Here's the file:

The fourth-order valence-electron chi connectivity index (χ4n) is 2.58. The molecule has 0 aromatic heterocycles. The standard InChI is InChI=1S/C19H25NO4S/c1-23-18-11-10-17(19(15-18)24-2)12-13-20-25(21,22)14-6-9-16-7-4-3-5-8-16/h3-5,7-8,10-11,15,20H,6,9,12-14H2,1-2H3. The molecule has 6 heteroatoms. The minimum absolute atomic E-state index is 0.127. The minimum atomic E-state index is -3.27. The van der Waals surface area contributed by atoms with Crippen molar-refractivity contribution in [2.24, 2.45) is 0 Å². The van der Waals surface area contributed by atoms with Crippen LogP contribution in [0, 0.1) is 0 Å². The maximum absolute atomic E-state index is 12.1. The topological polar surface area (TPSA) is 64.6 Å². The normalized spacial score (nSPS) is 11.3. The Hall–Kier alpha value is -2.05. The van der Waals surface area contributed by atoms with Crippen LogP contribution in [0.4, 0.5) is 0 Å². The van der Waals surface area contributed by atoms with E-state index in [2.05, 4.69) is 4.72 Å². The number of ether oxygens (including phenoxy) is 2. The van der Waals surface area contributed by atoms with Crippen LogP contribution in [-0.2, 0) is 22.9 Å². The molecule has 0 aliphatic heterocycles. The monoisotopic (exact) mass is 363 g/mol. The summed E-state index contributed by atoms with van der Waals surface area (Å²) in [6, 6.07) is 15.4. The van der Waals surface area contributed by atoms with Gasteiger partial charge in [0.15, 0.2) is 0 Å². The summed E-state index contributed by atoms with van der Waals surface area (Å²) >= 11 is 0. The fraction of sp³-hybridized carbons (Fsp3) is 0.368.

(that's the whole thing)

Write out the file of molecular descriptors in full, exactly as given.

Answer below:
The fourth-order valence-electron chi connectivity index (χ4n) is 2.58. The molecule has 0 aromatic heterocycles. The standard InChI is InChI=1S/C19H25NO4S/c1-23-18-11-10-17(19(15-18)24-2)12-13-20-25(21,22)14-6-9-16-7-4-3-5-8-16/h3-5,7-8,10-11,15,20H,6,9,12-14H2,1-2H3. The molecule has 6 heteroatoms. The minimum absolute atomic E-state index is 0.127. The minimum atomic E-state index is -3.27. The van der Waals surface area contributed by atoms with Crippen molar-refractivity contribution in [2.24, 2.45) is 0 Å². The van der Waals surface area contributed by atoms with Crippen LogP contribution in [0, 0.1) is 0 Å². The maximum absolute atomic E-state index is 12.1. The topological polar surface area (TPSA) is 64.6 Å². The normalized spacial score (nSPS) is 11.3. The Hall–Kier alpha value is -2.05. The van der Waals surface area contributed by atoms with Crippen LogP contribution in [0.4, 0.5) is 0 Å². The van der Waals surface area contributed by atoms with E-state index in [2.05, 4.69) is 4.72 Å². The number of ether oxygens (including phenoxy) is 2. The van der Waals surface area contributed by atoms with Crippen LogP contribution in [-0.2, 0) is 22.9 Å². The molecule has 0 aliphatic heterocycles. The monoisotopic (exact) mass is 363 g/mol. The summed E-state index contributed by atoms with van der Waals surface area (Å²) in [6, 6.07) is 15.4. The van der Waals surface area contributed by atoms with Gasteiger partial charge in [0.15, 0.2) is 0 Å². The summed E-state index contributed by atoms with van der Waals surface area (Å²) >= 11 is 0. The fraction of sp³-hybridized carbons (Fsp3) is 0.368.